When life could not exist on the Earth’s surface, scientists wondered, could it have lurked beneath crater floors in subterranean systems of hydrothermal fluids that streamed through rock fractured by the impact event? A principal author of that concept, Universities Space Research Association’s David Kring at the Lunar and Planetary Institute (LPI), called that concept the impact origin of life hypothesis.

    Earlier this year, an international team of scientists, led by Dr. Kring, answered part of that question. They showed that the Chicxulub crater hosted a vast hydrothermal system that persisted for hundreds of thousands of years, if not millions of years. That important finding was revealed in rock core extracted from the peak ring of the crater by an expedition supported by the International Ocean Discovery Program and International Continental Scientific Drilling Program.

    2
    Section of the Chicxulub core with the hydrothermal minerals dachiardite (bright orange) and analcime (colorless and transparent). The minerals partially fill cavities in the rock that were niches for microbial ecosystems. This is a composite illustration of core section 0077-53R-3 and a closeup image of a portion of core section 0077-63R-2. Credit: David A. Kring of the USRA’s Lunar and Planetary Institute.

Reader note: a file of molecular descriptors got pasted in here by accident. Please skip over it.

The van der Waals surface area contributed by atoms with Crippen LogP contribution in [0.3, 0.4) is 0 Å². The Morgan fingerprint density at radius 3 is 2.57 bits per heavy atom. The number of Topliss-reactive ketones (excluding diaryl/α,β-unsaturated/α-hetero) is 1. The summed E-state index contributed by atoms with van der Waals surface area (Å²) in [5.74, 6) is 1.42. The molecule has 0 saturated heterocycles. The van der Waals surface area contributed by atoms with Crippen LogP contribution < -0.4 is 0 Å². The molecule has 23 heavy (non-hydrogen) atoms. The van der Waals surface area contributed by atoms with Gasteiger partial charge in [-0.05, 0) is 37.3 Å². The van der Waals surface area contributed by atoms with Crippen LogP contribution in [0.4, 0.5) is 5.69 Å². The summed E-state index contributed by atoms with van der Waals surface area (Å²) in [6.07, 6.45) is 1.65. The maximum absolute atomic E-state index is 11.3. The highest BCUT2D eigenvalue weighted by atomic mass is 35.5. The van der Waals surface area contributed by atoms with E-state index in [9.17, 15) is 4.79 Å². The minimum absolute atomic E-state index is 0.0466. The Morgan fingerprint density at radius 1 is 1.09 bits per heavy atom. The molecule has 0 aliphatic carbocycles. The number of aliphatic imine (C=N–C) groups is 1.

In a new study, released today in the journal Astrobiology, Kring and his colleagues, Dr. Martin Whitehouse of the Swedish Museum of Natural History and Dr. Martin Schmieder of Neu-Ulm University in Germany, show that the system also harbored life. From 15,000 kilograms (33,000 pounds) of rock recovered from a 1.3-kilometer-deep borehole, the authors located tiny spheres of the mineral pyrite, only 10 millionths of a meter in diameter. Isotopes of sulfur in the mineral showed the spheres of pyrite, called framboids, were formed by a microbial ecosystem adapted to the hot mineral-laden fluid of a hydrothermal system that coursed through the shattered peak ring of the Chicxulub impact crater. Life in the system extracted energy – or fed from – chemical reactions that occurred in the fluid-filled rock system. The microbes took advantage of sulfate, which was in the fluid, being converted to sulfide, which was preserved as pyrite, providing the energy that the microbes needed to thrive. The sulfate-reducing, hot-water (thermophilic) organisms were like some of the bacteria and archaea found at Yellowstone and other hydrothermal systems.